Warning by Argos muddies sales picture

A confusing December retail picture was further muddied yesterday by disappointing sales figures and a profit warning from catalogue retailer Argos.

Chiming with a downbeat statement earlier in the week from Sears, Argos's 4 per cent growth in like-for-like turnover paled in comparison with the 32 per cent rise in new year sales announced yesterday by John Lewis.

A clutch of trading statements from retailers and retail-related stocks such as Hi-Tec Sports and Courtaulds Textiles followed this week's weaker- than-expected retail trades survey.

The Confederation of British Industry, in its December Distributive Trades survey, said that although sales volumes were well up on a year earlier, they fell below retailers' expectations for the period.

The emerging picture has been one of winners and losers, with big-ticket consumer durable items selling better than fashion, footwear, toys and gifts. "Christmas was patchy. Not every retailer enjoyed the benefit of increased sales," said Clive Vaughan at retail analysts Verdict. "People had expected a boom and they've not got a boom."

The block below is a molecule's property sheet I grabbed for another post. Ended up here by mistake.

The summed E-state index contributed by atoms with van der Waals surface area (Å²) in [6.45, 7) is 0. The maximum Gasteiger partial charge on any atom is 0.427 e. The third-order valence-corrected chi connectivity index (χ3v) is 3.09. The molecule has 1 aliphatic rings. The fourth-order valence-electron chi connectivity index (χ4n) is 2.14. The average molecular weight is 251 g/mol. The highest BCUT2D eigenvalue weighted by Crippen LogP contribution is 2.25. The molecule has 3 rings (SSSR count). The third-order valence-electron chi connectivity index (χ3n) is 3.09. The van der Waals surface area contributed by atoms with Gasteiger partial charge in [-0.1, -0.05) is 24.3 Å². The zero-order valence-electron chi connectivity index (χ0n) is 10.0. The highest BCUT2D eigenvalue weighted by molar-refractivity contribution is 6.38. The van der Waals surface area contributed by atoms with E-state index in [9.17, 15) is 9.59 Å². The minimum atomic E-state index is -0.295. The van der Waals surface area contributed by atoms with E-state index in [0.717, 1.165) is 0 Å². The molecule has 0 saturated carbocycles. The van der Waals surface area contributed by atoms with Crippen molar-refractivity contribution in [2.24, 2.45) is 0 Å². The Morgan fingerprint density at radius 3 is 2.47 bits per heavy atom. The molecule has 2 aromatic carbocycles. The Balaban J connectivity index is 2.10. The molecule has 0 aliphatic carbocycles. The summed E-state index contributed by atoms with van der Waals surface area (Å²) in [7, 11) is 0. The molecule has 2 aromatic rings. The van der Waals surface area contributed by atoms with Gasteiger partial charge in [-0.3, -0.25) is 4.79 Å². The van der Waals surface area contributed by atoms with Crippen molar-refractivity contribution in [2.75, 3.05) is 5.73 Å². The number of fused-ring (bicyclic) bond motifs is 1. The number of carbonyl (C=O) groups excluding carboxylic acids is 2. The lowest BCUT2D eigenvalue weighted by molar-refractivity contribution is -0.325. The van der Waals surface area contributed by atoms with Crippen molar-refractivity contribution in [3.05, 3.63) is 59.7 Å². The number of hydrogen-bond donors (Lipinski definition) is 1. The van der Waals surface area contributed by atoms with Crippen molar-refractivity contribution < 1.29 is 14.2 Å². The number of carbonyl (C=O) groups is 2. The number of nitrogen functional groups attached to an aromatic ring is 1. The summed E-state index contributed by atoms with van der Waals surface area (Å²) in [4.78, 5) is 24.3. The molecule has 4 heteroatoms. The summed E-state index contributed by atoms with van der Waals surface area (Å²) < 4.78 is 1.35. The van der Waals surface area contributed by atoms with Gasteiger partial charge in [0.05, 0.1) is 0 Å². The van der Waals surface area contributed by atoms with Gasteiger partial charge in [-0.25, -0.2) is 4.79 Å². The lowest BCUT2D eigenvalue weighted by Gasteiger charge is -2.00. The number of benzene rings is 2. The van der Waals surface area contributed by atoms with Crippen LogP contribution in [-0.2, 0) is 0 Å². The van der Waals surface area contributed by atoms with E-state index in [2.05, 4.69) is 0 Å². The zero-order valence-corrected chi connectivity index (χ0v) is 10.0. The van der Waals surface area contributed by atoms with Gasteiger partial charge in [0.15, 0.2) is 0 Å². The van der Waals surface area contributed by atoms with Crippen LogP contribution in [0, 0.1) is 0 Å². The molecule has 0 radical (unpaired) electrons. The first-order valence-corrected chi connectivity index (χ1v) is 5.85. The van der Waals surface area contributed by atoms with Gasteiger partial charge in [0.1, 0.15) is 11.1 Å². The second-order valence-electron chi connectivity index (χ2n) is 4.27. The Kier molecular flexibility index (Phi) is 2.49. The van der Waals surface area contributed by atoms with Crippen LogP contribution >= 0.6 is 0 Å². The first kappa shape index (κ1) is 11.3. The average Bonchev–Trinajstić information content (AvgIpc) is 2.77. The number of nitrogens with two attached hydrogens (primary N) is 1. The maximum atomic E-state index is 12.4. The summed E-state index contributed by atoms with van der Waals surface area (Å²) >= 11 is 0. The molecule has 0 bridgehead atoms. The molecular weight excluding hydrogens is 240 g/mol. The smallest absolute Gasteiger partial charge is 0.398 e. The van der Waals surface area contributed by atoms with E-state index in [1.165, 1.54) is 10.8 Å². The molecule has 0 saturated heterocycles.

According to Argos, sales in the 35 days up to and including Christmas Eve were up 4 per cent but the company warned that 1996 profits were unlikely to exceed the lower end of market expectations. Analysts had pencilled in profits of between pounds 140m and pounds 152m for the year to December. Argos's shares tumbled 109.5p to 623.5p.

Other retailers followed suit yesterday as the market fretted that the nascent consumer boom was benefiting some retailers considerably less than others. Marks & Spencer slipped 17p to 465.5p despite a statement from Courtaulds Textiles which said it had experienced strong demand from M&S, one of its biggest customers.

Next slipped 22.5p to 529p, House of Fraser was 5.5p off at 141p and WH Smith closed 16.5p to 443.5p.

Nick Bubb, retail analyst at Mees Pierson Securities, said he had expected like-for-like sales growth for Argos over the Christmas period of at least 7 or 8 per cent. He said Argos's Christmas figures made Dixons' trading figures out earlier this week look more impressive. Dixons said in the eight weeks to 4 January sales grew 8 per cent like-for-like from a year earlier. Despite that, its shares fell 27p to 511p last Wednesday on the day of the announcement and yesterday closed a further 13.5p lower at 494p.